PROW refers to the collaboration of artists Peter Rostovsky and Olav Westphalen, modeled after the organization of film studios. Recognizing that contemporary art, like filmmaking, involves many hands and minds, they strive to publicly acknowledge this multiple authorship. Rostovsky and Westphalen propose that we recognize the contributions of people with specialized skills or ideas in less easily numerated ways than regular wages, and everyone who helps make the installations is credited.
The pairing’s two exhibitions in New York, Prow: The Prequel at Sara Meltzer and Anti-Prow at Art in General, draw on conventions of narrative film. In both, visitors to the show become the protagonist, led through time and space by a sequence of events. The drawings that line the walls of both galleries provide the subject matter of the shows’ story. However, unlike typical narrative film, the ending of the story is not evident.
At Sara Meltzer, the show was set on a six-minute loop. Entering the space, a mechanically rigged cello and violin filled the gallery with a single minute-long note. The house lights dimmed, and a flickering fire of spotlights and fabric blowing in circulated air turned on for one minute. When the gallery lights came up, the audience had four minutes to view the exhibition’s six ink and watercolor drawings, which took their imagery from a free online archive of 3D models. The original authors of the models are credited alongside the collaborators and assistants who contributed. The content of the pictures ranged from a plane crash to a planter filled with exotic flowers, to a man suspended by a crane in front of a green screen. The drawings resemble set designs and or prop diagrams for a movie, each an episode unto themselves.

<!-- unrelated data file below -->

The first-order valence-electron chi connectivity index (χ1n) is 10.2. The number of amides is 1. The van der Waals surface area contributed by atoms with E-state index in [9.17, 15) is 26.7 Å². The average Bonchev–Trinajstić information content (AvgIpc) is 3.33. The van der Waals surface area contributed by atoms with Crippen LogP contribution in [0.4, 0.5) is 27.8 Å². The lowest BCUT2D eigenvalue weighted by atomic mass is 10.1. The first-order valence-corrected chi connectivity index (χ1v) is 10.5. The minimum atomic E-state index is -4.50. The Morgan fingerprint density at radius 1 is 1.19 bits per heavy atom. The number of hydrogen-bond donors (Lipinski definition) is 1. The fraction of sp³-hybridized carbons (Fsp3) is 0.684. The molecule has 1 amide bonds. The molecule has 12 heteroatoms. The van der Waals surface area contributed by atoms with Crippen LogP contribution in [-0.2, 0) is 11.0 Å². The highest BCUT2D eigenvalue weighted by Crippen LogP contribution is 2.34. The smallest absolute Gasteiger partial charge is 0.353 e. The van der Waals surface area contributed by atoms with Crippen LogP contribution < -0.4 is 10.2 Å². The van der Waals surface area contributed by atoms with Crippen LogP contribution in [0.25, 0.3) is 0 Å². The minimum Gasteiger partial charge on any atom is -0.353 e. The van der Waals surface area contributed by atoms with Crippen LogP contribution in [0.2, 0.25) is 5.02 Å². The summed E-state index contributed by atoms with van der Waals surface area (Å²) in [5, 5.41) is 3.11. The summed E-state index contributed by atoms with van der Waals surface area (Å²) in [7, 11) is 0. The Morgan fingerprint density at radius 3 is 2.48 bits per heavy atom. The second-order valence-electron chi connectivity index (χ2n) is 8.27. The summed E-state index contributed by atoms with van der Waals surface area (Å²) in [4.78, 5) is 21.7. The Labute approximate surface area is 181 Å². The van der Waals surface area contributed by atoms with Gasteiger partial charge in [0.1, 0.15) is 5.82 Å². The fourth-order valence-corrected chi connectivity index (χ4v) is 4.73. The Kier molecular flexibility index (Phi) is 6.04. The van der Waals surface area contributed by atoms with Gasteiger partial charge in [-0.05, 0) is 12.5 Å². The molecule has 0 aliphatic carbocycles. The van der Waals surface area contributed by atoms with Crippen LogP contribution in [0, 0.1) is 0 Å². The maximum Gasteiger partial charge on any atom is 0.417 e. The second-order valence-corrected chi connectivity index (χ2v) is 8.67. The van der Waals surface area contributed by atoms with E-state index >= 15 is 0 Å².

The show at Art in General shares formal components with the Sara Meltzer gallery; a unifying wall treatment, a series of drawings produced by multiple authors; an eye-catching sculpture in the center of the space. Instead of a linear and controlled time-based experience for viewers, multiple temporalities and ideas are available at once. The artists wheat-pasted the back gallery with print-outs of manifestos from sources ranging the political canon: Marx and Engels’ Communist Manifesto, to fashion news, “Karl Lagerfeld Delivers His Fashion Manifesto,” and PROW’s own manifesto, which highlights their inclusiveness: “interventionist without hubris, and entertainment without a laugh track.”
A series of black drawings are layered over the historical documents and depict historic figures in very public death scenes. Lenin, Mao, and Che lay in state beside a represented Cobain’s suicide. Drawings duties were divvied up by Rostovsky and Westphalen, who respectively have clean and sketchy styles. There’s an interesting triangulation of public space, the artist’s mediated but singular pronouncedly singular interpretation, and the romantic hero. The artists also resist a hierarchy of icons and ideas that tests the notions of meritocracy.